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Prey Preference of Snow Leopards From Other Ranges:
[Image: PreyPreferenceofSnowLeopard2.png]

Full Study, for those interested.

221Extra, Wrote:Here is an video showing a Dzo (Yak-Cow Hybrid) injured & then killed by the Snow Leopard then next day (kill not shown):

A very overlooked animal.

Irbis Wrote:There are two classification, in one snow leopard is in panthera genus in another it has own genus Uncia. Both are right. Geneticaly  tiger is  the closest felid to snow leopard, that mean snow leopard very close to panthera genus . But for me Uncia is more correct, because  snow leopard have differences in morphology and behaviour from panthera genus members, for example snow leopard can not roar like a jaguar, leopard, lion and tiger, also the skull of snow leopard more similar with the genus felis, not panthera! 
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Snow Leopards in Pakistan No Longer Wild, Expert Says
By eating mostly livestock, rare cat now dependent on people.

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A snow leopard in Pakistan's Chitral region.

Photograph by George B. Schaller, National Geographic
Christine Dell'Amore
National Geographic News
Published October 9, 2012

The snow leopard in Pakistan is an endangered species. The population of the rarely seen big cat has likely fallen to fewer than 450 in the country, mainly due to hunting. Now an expert has come up with an unconventional—and controversial—proposal to save the snow leopard: Classify it as a domesticated animal.

That doesn't mean that snow leopards are literally tame, like a chicken, explained Shafqat Hussain, a National Geographic Emerging Explorer who spoke during the National Geographic Explorers Symposium in Washington, D.C., in June: "When I say that snow leopards are like domestic cats, I mean it rhetorically to make contrast with the word wild." 

His idea stems from the changing relationship between snow leopards and humans. Where the cats do remain in the Himalaya, they increasingly share their habitat with mountain herders. A 2010 study of snow leopard scat found that up to 70 percent of the species' diet in the Gilgit Baltistan Province (map) comes from sheep, cattle, and other domestic animals. Some herders have killed snow leopards in retaliation for preying on their livestock.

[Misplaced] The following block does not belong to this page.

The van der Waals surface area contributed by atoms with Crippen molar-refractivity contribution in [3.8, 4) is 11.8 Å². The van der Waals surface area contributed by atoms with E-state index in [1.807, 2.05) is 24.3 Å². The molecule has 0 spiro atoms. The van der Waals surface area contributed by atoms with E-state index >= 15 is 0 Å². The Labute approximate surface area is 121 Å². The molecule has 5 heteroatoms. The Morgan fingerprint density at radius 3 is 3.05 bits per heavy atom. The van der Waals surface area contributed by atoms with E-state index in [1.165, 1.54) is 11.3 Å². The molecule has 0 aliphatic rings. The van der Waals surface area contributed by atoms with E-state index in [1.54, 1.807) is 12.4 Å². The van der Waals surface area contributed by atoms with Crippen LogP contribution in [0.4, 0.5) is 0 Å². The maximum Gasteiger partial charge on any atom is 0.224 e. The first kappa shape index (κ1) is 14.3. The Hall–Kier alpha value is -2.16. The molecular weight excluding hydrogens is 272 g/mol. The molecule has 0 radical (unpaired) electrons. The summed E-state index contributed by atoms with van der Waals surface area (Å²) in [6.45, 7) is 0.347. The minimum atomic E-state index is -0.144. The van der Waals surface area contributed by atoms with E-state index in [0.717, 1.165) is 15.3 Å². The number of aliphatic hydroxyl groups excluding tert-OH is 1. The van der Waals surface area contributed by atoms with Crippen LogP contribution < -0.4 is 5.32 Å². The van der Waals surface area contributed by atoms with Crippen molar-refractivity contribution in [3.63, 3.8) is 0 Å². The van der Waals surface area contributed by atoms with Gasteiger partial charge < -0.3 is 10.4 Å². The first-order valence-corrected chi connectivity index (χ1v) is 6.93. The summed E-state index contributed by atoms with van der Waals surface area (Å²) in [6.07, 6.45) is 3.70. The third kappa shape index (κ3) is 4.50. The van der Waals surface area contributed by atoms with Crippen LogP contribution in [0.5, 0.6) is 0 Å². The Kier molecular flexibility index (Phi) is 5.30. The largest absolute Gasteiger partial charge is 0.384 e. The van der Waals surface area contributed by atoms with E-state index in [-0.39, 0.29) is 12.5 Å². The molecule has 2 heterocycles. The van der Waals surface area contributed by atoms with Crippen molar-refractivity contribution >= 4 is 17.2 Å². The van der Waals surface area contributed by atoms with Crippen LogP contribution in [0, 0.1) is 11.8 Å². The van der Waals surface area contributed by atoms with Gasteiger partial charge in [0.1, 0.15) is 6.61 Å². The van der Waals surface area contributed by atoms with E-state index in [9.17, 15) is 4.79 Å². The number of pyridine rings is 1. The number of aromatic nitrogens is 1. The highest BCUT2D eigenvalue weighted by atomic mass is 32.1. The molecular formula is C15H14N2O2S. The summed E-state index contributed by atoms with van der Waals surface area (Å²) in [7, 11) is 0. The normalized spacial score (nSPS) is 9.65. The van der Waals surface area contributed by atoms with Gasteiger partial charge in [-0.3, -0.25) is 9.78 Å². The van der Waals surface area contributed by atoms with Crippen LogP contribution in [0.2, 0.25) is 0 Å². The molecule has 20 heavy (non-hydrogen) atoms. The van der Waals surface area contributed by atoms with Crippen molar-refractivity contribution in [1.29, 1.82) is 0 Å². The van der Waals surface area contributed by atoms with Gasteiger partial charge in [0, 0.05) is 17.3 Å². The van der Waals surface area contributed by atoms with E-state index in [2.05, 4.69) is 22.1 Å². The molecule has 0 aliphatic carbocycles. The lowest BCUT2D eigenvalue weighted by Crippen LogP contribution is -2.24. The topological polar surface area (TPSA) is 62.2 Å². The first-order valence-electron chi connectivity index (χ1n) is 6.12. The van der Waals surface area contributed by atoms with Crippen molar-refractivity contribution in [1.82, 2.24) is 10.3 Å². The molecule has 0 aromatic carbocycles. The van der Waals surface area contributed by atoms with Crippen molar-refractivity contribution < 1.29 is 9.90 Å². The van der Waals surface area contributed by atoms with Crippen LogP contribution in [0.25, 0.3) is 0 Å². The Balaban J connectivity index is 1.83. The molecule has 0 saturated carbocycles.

Given the snow leopards' diet, "how do we see these mythical, elusive wild animals? Are they really wild in the sense that of meaning we attach to the word wild—existing on its own, having no connection with society and domestic economy?" Hussain said.

"Clearly not."

Supporting Locals

So the way to enable snow leopards to survive, says Hussain, is not to create protected areas that sequester them from local communities. That solution often alienates farmers, who lose their grazing areas as a result. He would suggest supporting local herders instead so they can make a living despite snow leopard incursions. 

And that's exactly what he's been doing for more than a decade. In 1999 Hussain founded the Snow Leopard Project, an insurance scheme that compensates local people in snow leopard-range countries if their livestock are killed by the predators.

Various branches of the successful project, which is jointly managed by project officials and a committee of villagers, have spread to 400 households covering 3,000 animals across central Asia.

Since 1998, close to U.S. $7,000 has been paid out in compensation for lost animals, and $13,000 invested on improving livestock corrals and other infrastructure. Meanwhile, the snow leopard population seems to have remained stable, if not grown, Hussain said.

Snow Leopard Perspective Controversial

Not everyone agrees. In fact, there is great consternation in the big-cat conservation community about Hussain's ideas, particularly that conservation groups don't work with locals. 

Tom McCarthy, executive director of the Snow Leopard Program for the big-cat conservation group Panthera, said that he doesn't "know a single conservation [nongovernmental organization] working on snow leopards today that would support setting up reserves for the cats at the expense of local people."

For example, before Hussain set up the Snow Leopard Project, McCarthy and colleagues founded the award-winning Snow Leopard Enterprises, which helps local people in snow leopard countries generate income.

Conservation biologist and snow leopard expert Jerry Roe also said by email that relabeling the snow leopard as domestic will not resolve the conflict between snow leopards and herders or benefit the species.

For one, "a change of definition will not alter the perspective of snow leopards as a pest species in the eyes of herders," said Roe, co-founder of California-based Nomad Ecology, an ecological consulting and research company.

Living With Snow Leopards

Hussain thinks the objections are just not valid. Local people—at least in Pakistan—do not have an "atavistic enmity to snow leopards, [nor] this itch to kill it," he said. "If they get compensated for their losses, they have no interest in eliminating this animal."

Such is the case with Mohammed Ibrahim, chairman of Skoyo Krabathang Basingo Conservation and Development Organization in Krabathang, Pakistan (map), who also owns 15 goats. In a phone interview with an Urdu interpreter, Ibrahim said that he's not worried about snow leopards, mostly because of insurance schemes such as Project Snow Leopard that compensate herders for lost animals.

And since snow leopards have never been known to attack people, Hussain is confident that his scheme would work far better than a conservation policy that separates the leopards from the locals: "The idea of co-existing with snow leopards is easy to implement if you satisfy the villagers."

Ultimately, conservationists share the same goal: Ensuring that the snow leopard—what Hussain calls a "symbol of the high mountains"—can survive. Whether that will continue to be an animal dependent on people for food, though, is still up in the air.